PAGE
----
According to AVG Technologies, “the Australian sources generate more dangerous and unwanted email than Russia, Canada, and Holland.”
Between April and June this year, Australian sources were responsible for 3.1 percent of global spam mail, putting Australia
in sixth position for spam origination, while the U.S led the list with 42.2, according to AVG. The list followed up with Britain (8.5 percent), France (5.1 percent), Germany (4.6 percent) and Brazil (3.4 per cent). However, Australia’s inclusion in the list stood out.
According to Yuval Ben-Itzhak, AVG’s chief technology officer, there is a strong possibility that spams are being sent from compromised email servers. The spammers know if they send it from their own servers, they will be shut down, so they use spam malware. This is not the kind of malware that could necessarily be stealing anything from you, but they are using your IP address to send spam around the world.
Although the numbers are for this quarter, the IP address shows them coming from Australia. McAfee also supports AVG’s detection of an Australian spike. A Symantec spokesman, however, disputed the AVG claim, claiming its own latest analysis did not show Australia ranking in even top 20 source nations of spam mails. However, AVG stuck by its data.
A report from SophosLabs also excludes Australia in its list of “dirty dozen”. According to this report India (11.4 percent) topped the list followed by Italy (7 percent), South Korea (6.7 percent) and U.S.A (6.2 percent). Vietnam (5.8 percent) and Brazil (4.4 percent) occupied fifth and sixth spots, while Taiwan stood at number 12 position with 2.6 percent.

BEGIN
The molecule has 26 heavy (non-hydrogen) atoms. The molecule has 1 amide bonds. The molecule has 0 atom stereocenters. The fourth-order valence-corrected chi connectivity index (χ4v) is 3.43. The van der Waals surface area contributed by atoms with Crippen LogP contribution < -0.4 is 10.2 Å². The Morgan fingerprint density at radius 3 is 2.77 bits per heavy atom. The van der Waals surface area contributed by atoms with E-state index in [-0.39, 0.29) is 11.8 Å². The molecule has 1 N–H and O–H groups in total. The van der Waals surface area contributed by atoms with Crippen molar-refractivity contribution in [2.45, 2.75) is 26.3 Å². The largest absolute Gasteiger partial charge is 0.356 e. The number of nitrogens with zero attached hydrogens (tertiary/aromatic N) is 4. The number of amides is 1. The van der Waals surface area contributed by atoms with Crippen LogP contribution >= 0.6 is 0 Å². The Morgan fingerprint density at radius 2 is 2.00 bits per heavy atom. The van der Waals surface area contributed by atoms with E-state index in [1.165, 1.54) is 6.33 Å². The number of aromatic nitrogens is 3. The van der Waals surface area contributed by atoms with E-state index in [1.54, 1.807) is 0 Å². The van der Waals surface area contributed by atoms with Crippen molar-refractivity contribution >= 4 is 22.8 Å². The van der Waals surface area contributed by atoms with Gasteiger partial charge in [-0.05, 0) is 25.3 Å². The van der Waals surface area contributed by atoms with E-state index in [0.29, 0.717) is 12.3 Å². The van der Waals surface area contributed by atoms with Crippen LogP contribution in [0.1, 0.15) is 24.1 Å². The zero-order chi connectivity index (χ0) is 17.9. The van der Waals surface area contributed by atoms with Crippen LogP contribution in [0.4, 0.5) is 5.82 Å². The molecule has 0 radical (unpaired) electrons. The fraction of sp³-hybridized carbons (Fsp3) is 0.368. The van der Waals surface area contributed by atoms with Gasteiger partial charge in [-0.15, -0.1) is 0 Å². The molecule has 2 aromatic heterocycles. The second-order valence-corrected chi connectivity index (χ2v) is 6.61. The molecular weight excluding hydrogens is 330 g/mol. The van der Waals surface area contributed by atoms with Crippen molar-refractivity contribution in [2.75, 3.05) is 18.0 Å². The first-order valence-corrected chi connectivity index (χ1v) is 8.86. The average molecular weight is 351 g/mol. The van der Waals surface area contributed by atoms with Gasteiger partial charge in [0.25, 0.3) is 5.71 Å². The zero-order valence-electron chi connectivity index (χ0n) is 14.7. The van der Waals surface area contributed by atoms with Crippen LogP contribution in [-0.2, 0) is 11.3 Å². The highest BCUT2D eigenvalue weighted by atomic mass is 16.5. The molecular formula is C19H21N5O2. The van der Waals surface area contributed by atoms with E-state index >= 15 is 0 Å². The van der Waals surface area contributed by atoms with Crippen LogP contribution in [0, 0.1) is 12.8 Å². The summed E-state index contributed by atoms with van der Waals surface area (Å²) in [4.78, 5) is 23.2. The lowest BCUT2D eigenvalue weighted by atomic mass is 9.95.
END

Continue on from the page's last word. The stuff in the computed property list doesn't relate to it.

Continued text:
Cyber crime poses challenge to law makers for you can commit crime in one nation, sitting in another nation, and target people from a third country.
According to a news source
, while a spam mail is a minor irritant, it may surprise you to learn that it costs our society nearly $20 billion to administer 94 billion spam messages sent everyday. The cost to society has been estimated by two researchers at Microsoft and Google, Justin Rao and David Reily in their report the Economics of Spam
. At the huge cost of $20 billion, the revenue is rather low, just $200 million. The figure of $200 million is derived from the cost of developing the software that filters out spam emails and the time taken to delete unblocked emails.
However, email marketing is a challenge for internet businesses to survive. The line dividing genuine business related emails from spam emails can be very thin. According to Kevin Gao, CEO of Comm100 Network
that complies with CAN-SPAM in letter and spirit:
With the development of our business world, customers today are actually flooded with promotional offer under the sun. However, most people obviously don’t like those advertisements that just fall on their faces and have become quite defensive, which makes marketing a lot harder these days. Under such a circumstance, ‘non-intrusive marketing’ methods started to get popular, among which email marketing is a very typical one. Compared with broadcasting or SMS advertisements, email is less disturbing to people’s daily life. As long as the business has a good relationship with their recipients and gets the right content and reasonable interval between each send, their marketing emails will likely be accepted by the recipients, which makes email marketing a great tool for building brand recognition and maintaining customer relationship in the long term.